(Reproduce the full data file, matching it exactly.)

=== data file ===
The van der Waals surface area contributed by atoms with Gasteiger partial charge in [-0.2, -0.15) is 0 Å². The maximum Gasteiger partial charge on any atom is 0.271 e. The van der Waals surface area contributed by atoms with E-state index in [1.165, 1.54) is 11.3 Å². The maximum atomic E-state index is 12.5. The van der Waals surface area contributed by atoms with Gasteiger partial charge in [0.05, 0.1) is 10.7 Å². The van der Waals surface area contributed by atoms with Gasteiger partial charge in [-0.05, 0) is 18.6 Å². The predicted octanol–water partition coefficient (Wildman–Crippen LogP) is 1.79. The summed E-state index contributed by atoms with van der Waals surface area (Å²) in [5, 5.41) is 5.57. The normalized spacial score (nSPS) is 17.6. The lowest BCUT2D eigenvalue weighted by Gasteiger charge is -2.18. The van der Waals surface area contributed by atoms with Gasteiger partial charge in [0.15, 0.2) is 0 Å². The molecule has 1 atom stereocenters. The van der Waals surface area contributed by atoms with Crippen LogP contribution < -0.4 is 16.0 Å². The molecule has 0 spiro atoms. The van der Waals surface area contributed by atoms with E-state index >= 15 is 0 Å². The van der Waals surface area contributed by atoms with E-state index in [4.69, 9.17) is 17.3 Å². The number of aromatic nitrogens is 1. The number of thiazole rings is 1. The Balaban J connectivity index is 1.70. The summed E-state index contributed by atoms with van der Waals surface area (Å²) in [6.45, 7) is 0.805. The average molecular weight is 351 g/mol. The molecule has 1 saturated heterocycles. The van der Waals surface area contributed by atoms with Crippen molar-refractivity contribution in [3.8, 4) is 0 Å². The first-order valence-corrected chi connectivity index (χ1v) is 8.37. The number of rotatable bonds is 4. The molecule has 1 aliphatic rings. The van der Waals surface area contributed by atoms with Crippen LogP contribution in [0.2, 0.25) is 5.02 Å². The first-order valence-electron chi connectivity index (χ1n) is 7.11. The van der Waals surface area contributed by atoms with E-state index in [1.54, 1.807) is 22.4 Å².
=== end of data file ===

The van der Waals surface area contributed by atoms with Gasteiger partial charge in [-0.2, -0.15) is 0 Å². The maximum Gasteiger partial charge on any atom is 0.271 e. The van der Waals surface area contributed by atoms with E-state index in [1.165, 1.54) is 11.3 Å². The maximum atomic E-state index is 12.5. The van der Waals surface area contributed by atoms with Gasteiger partial charge in [0.05, 0.1) is 10.7 Å². The van der Waals surface area contributed by atoms with Gasteiger partial charge in [-0.05, 0) is 18.6 Å². The predicted octanol–water partition coefficient (Wildman–Crippen LogP) is 1.79. The summed E-state index contributed by atoms with van der Waals surface area (Å²) in [5, 5.41) is 5.57. The normalized spacial score (nSPS) is 17.6. The lowest BCUT2D eigenvalue weighted by Gasteiger charge is -2.18. The van der Waals surface area contributed by atoms with Gasteiger partial charge in [0.15, 0.2) is 0 Å². The molecule has 1 atom stereocenters. The van der Waals surface area contributed by atoms with Crippen LogP contribution < -0.4 is 16.0 Å². The molecule has 0 spiro atoms. The van der Waals surface area contributed by atoms with E-state index >= 15 is 0 Å². The van der Waals surface area contributed by atoms with E-state index in [4.69, 9.17) is 17.3 Å². The number of aromatic nitrogens is 1. The number of thiazole rings is 1. The Balaban J connectivity index is 1.70. The summed E-state index contributed by atoms with van der Waals surface area (Å²) in [6.45, 7) is 0.805. The average molecular weight is 351 g/mol. The molecule has 1 saturated heterocycles. The van der Waals surface area contributed by atoms with Crippen molar-refractivity contribution in [3.8, 4) is 0 Å². The first-order valence-corrected chi connectivity index (χ1v) is 8.37. The number of rotatable bonds is 4. The molecule has 1 aliphatic rings. The van der Waals surface area contributed by atoms with Crippen LogP contribution in [0.2, 0.25) is 5.02 Å². The first-order valence-electron chi connectivity index (χ1n) is 7.11. The van der Waals surface area contributed by atoms with E-state index in [1.54, 1.807) is 22.4 Å².